Positve Psychology and Aristotle's Virtue Ethics Converge

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Positive psychology and Aristotle: A convergence of ideas
The field of positive psychology, founded by Martin Seligman (1998), seeks to influence individuals whose lives are “neutral” and increase their psychological well-being. Positive psychology offers a unique perspective on mental health through focusing on individual strengths rather than dysfunction, pathology, and mental illness (Seligman & Csikszentmihalyi, 2000). The goal of positive psychology is to assist individuals in creating meaningful lives through the promotion of positive emotions, individual character strengths, as well as, eudemonic happiness, as key components to optimal mental health. Like many other contemporary theories, positive psychology borrows principles and tenets of philosophies, which preceded its formal conception. The purpose of this paper is to compare and contrast virtue, character strengths, relationships, and happiness as presented by positive psychology with Aristotle’s virtue ethics theory.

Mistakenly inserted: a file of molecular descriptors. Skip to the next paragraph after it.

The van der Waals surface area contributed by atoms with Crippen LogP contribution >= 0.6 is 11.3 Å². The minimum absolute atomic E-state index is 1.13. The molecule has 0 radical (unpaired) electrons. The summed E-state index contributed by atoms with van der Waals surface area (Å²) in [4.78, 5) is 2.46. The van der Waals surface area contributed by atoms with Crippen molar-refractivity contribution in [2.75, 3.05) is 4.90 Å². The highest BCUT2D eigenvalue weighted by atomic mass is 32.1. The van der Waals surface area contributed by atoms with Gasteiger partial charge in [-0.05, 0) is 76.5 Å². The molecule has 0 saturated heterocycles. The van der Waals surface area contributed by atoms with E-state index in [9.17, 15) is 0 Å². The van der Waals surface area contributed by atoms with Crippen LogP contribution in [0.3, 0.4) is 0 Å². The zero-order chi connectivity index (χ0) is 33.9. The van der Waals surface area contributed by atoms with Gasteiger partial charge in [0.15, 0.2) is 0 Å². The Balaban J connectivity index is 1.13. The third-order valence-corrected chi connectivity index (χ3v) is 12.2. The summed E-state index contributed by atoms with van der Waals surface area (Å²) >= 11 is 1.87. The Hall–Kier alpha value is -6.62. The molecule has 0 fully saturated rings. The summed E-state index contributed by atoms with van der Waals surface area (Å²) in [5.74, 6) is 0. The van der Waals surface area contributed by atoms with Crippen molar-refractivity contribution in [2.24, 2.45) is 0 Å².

Positive psychology utilizes five pillars in order to flourish, achieve fulfillment, and satisfaction in life: Positive emotion, engagement, relationships, meaning, and accomplishment (PERMA). The five mainstays of positive psychology are not intended to be means to some other end; these foundations are selected for their own value in personal efforts to flourish, and are fundamental to human well-being. Positive psychology describes the “good life” as being pleasant, engaging, meaningful, and full of achievements and connections. Seligman proposes positive subjective experiences illicit and promote positive emotions. Positive psychology distinguishes two types of happiness that can be derived from experiences and events: Hedonic and eudemonic happines...

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...h the engagement of virtue using the VIA classification system. Limitations of this research pertain to the examination of only specific ideas that may be misinterpreted when taken out of context of the entire theories.

Works Cited

Aristotle (2000) The Nicomachean Ethics (R. Crisp, trans.)Cambridge: Cambridge University
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Kucukuysal, B., & Beyhan, E. (2011). Virtue ethic’s in Aristotle’s Nicomachean ethics. International Journal of Human Sciences, 8:2. http://wwwinsanbikmleri.com (web) 2013.
Peterson, P. (2006) A primer in positive psychology. New York: Oxford University Press.
Seligman, M., & Csikszentmihalyi, M. (2000). Positve psychology: An introduction. American Psychologist 55(1), 5-14.
Seligman, M. (2002). Authentic happiness. New York: Free Press.
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